Against the advice of Neveen Mahmoud ‘11, the CEO of Stanford Student Enterprises (SSE) and the financial manager for the ASSU, the ASSU Undergraduate Senate passed a bill Tuesday authorizing the allocation of $35,000 from the Undergraduate Special Buffer Fund to the Stanford Concert Network. The Graduate Student Council (GSC) will consider the bill tomorrow.
Mahmoud expressed her concern that dipping into the buffer fund for student group funds might set a detrimental precedent.
“The buffer fund– in my interpretation of the way it is outlined in the constitution– is there essentially to account for ASSU’s mistakes,” she said. “I don’t believe that this should be a regular use for buffer-fund money.”
Mahmoud also asserted that drawing special fees from the buffer fund compromises the integrity of the special fees process by robbing students of their agency in the financial decisions and putting an additional burden on legislators.
“I think you would see a huge outcry from students, [with] higher waiver rates,” she said of any future in which groups were funded from the buffer fund rather than through the [special fees] election process. It’s not about these groups in particular getting funding; it’s about how this all happened, what this all means [and] what are the implications of this.”
Mahmoud’s opinion may have contradicted her advice during a previous Senate meeting when she seemed to endorse the withdrawal of student group funding from the buffer fund.
“The senses that I got were that you were okay with these funds being used from the buffer fund,” said Senator Dan DeLong ‘13. “Have you ever indicated that it wouldn’t be okay to use these funds?”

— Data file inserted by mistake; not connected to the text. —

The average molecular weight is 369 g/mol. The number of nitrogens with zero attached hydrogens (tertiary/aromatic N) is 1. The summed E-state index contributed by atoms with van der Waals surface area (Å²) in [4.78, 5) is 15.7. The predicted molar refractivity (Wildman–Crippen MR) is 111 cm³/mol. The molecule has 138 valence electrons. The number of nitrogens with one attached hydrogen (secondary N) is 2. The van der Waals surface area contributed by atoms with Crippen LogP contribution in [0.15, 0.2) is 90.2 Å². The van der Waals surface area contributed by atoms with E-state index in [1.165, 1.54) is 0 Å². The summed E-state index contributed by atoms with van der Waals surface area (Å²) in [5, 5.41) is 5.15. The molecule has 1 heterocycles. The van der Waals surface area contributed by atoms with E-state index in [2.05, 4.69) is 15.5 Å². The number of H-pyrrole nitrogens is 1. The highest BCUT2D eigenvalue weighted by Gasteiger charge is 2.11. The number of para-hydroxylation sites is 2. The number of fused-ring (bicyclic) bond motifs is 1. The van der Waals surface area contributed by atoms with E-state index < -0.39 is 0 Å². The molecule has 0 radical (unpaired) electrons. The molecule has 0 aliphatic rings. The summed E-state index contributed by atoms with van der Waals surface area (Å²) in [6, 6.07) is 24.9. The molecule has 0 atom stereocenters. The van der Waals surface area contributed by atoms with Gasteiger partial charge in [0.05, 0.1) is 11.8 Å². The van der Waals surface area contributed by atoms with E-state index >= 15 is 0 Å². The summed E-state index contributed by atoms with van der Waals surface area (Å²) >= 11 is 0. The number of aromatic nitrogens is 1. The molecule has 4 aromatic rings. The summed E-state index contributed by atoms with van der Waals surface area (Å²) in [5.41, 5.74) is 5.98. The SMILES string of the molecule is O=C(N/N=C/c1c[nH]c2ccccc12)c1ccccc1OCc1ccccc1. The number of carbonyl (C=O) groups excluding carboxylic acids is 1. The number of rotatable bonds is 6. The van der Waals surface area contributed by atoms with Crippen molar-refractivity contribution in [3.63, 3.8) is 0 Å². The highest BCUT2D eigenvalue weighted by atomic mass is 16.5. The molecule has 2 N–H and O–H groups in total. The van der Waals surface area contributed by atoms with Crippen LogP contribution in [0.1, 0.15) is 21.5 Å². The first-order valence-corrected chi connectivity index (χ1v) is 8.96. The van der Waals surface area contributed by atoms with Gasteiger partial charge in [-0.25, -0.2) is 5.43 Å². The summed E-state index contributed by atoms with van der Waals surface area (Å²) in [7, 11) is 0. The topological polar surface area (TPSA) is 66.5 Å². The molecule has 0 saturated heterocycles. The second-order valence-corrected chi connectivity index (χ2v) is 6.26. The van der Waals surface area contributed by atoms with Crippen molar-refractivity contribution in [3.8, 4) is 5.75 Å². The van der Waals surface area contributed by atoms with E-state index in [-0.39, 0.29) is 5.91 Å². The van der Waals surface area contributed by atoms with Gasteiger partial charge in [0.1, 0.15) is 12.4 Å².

Mahmoud answered by explaining that, although she still believes that the buffer fund can handle the $35,000 loss, she now has reconsidered its implications for future uses. She also noted, again, that she is not responsible for making decisions on policy.
The Senators acknowledged the importance of regulating the buffer funds, saying that they plan to propose a bill in the near future concerning its appropriate uses and emphasizing that the current funding is more of a “loophole” than a trend.
The Senate decided to move forward on the question of present funding, however, since future use of the buffer fund is an issue separate from its current appropriation. The body approved the $35,000 request unanimously.
The Senate also discussed a bill concerning the language department’s attendance policy. Referred to by DeLong as the “CARDINAL Act,” the legislation urges the language center to take urgent action to change their mandatory attendance policy. The policy currently deducts two percentage points from a student’s final grade for every class they miss, regardless of the justification.
“We feel that it discriminates against people with chronic medical conditions or disabilities,” Senator Janani Ramachandran ‘14 said.
DeLong added that the policy doesn’t have an official stance on how the department works with students with a disability, and said that he knew at least three people who have been negatively affected by this policy because of a medical condition.
This policy “is in violation of the spirit of the American Civil Liberties Act… and does not comply with the University’s commitment to ‘ensure equal access to educational programs for students with disabilities,’” DeLong argued. He also said that the policy jeopardizes students’ well-being because sick students are encouraged to go to class, putting their own health in danger as well as that of their peers.
The Senate tabled the bill until next week to allow for greater discussion.